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Right now, to integrate a function fx with SymPy I would do the following:

from sympy.abc import alpha as _alpha_, beta as _beta_, x as _x_

sym_args = _alpha_, _beta_

fx_definite_integral = sympy.integrate(fx(_x_, *sym_args), (_x_, xmin, xmax))

But this requires me to know beforehand what symbols I might need for a given function. But what if I plugged in a different function, with parameters, say, A, B, Y, Z, Q, W?

Instead of manually assigning symbols in SymPy, is there a way to generically assign symbols - basically, my sym_args, based on the input function?

Ideally

sym_args = sympy.all_the_symbols_I_need_for_random_function(fx)
  • What is fx here? Is it a Python function returning a SymPy expression? – jdehesa Feb 27 '18 at 11:07
  • An expression for a mathematical function, e.g. def fx(x, alpha, beta): return x+alpha**2+beta, where here I would have to manually define symbols for all the input arguments. – komodovaran_ Feb 27 '18 at 11:09
  • SymPy does not integrate functions, it integrates expressions. A symbolic expression does not need anything to be plugged in, it already contains symbols. When you write Python functions like def fx... for use in SymPy, you are probably overcomplicating. – user6655984 Feb 27 '18 at 11:45
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The problem is a bit ill-defined because, after all, you need to know something about the arguments of fx, right? For example, fx should have at least one argument for the x; is it always the first argument, or the argument called x, which may or may not be the first? Should the rest of arguments be given a specific sequence of names, such as alpha, beta, etc. or instead use symbols with the name of the argument? What if the arguments have default values?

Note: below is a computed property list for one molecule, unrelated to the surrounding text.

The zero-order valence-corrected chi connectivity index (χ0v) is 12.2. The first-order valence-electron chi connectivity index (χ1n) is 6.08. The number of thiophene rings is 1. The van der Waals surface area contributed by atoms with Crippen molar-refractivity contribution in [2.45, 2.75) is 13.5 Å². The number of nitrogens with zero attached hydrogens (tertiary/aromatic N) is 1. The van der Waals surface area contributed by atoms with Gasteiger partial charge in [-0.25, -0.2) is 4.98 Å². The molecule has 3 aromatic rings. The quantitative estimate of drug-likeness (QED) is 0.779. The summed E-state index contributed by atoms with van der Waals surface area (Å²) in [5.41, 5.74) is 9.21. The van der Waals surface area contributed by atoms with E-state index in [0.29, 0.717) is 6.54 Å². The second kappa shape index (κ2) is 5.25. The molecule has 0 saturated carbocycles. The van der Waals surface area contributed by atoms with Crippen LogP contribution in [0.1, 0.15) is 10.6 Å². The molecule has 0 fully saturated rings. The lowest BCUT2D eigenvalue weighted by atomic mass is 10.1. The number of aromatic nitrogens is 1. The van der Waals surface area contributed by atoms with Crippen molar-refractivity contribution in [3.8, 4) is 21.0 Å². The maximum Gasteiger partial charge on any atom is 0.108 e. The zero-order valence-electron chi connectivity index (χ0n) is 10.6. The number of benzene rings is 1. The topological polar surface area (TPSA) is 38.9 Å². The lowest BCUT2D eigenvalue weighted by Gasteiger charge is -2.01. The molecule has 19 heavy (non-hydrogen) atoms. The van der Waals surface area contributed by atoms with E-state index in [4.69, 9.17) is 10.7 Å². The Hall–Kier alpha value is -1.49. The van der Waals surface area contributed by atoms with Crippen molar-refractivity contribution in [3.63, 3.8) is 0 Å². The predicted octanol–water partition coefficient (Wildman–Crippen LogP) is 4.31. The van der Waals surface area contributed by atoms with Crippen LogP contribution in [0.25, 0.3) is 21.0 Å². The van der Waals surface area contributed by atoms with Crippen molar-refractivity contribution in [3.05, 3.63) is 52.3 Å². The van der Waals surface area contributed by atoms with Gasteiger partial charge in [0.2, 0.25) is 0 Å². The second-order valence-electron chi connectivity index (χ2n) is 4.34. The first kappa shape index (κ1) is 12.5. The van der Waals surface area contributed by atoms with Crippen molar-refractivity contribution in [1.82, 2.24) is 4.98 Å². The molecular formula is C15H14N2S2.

I'll give one possible approach for a simple example, then you can choose how to implement it exactly for your case. Let's have this function:

def fx(x, a, b, c):
    return x * (a + (b / c))

In order to extract information about the function arguments, you can use the inspect

import inspect
fx_args = inspect.getfullargspec(fx).args  # fx_args <- ['x', 'a', 'b', 'c']

inspect.getfullargspec returns a namedtuple with information about the function arguments, you can check the docs to see if you need something else (e.g. to ignore parameters with default values). Now you can convert those to SymPy symbols:

import sympy
fx_argsym = sympy.symbols(fx_args)  # fx_argsym <- [x, a, b, c]

Here you could use a different strategy. For example, if you wanted to have the first argument be always x and the rest of arguments be always Greek letters (as long as you don't have too many arguments) you could do:

import sympy.abc
fx_argsym = [sympy.abc.x] + list(sympy.symbols(sympy.abc.greeks[:len(fx_args) - 1]))
# fx_argsym <- [x, alpha, beta, gamma]

You can manipulate fx_argsym however you want to suit your needs. When you get get it right, you can call sympy.integrate as usual:

fx_definite_integral = sympy.integrate(fx(*fx_argsym), (_x_, xmin, xmax))

Note that if you didn't make sure that x was in fx_argsym you may get an error, but that is easy to check for example with:

assert _x_ in fx_argsym
  • PyCharm tells me that inspect.getargspec(fx).args is deprecated for Python3. Instead I had to use fx_args = [*inspect.signature(fx).parameters.keys()] to get out the parameters in a list (otherwise, returns an OrderedDict), for SymPy to take them. – komodovaran_ Mar 1 '18 at 13:01
  • @komodovaran_ Thanks, I didn't notice that. According to the docs inspect.getfullargspec should be a valid drop-in replacement, but you can do it however it works best for you. – jdehesa Mar 1 '18 at 13:04
  • Oh, you're completely right. It was because PyCharm didn't pick up the .args in the autocomplete, so I thought it didn't exist. That's what you get for not reading the manual. – komodovaran_ Mar 1 '18 at 13:48
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You can use

f = Function('f')
expr.Integral(f(x), (x, xmin, xmax))

and then use expr.replace(f, your_function) to replace f with your function. You will need to curry your_function so that it accepts one parameter to match f. As far as Integral is concerned, it only needs to know that f depends on x. The rest of the (constant) variables can be "in" f.

For instance, if your expression is x + A + B, you can use expr.replace(f, lambda x: x + A + B).

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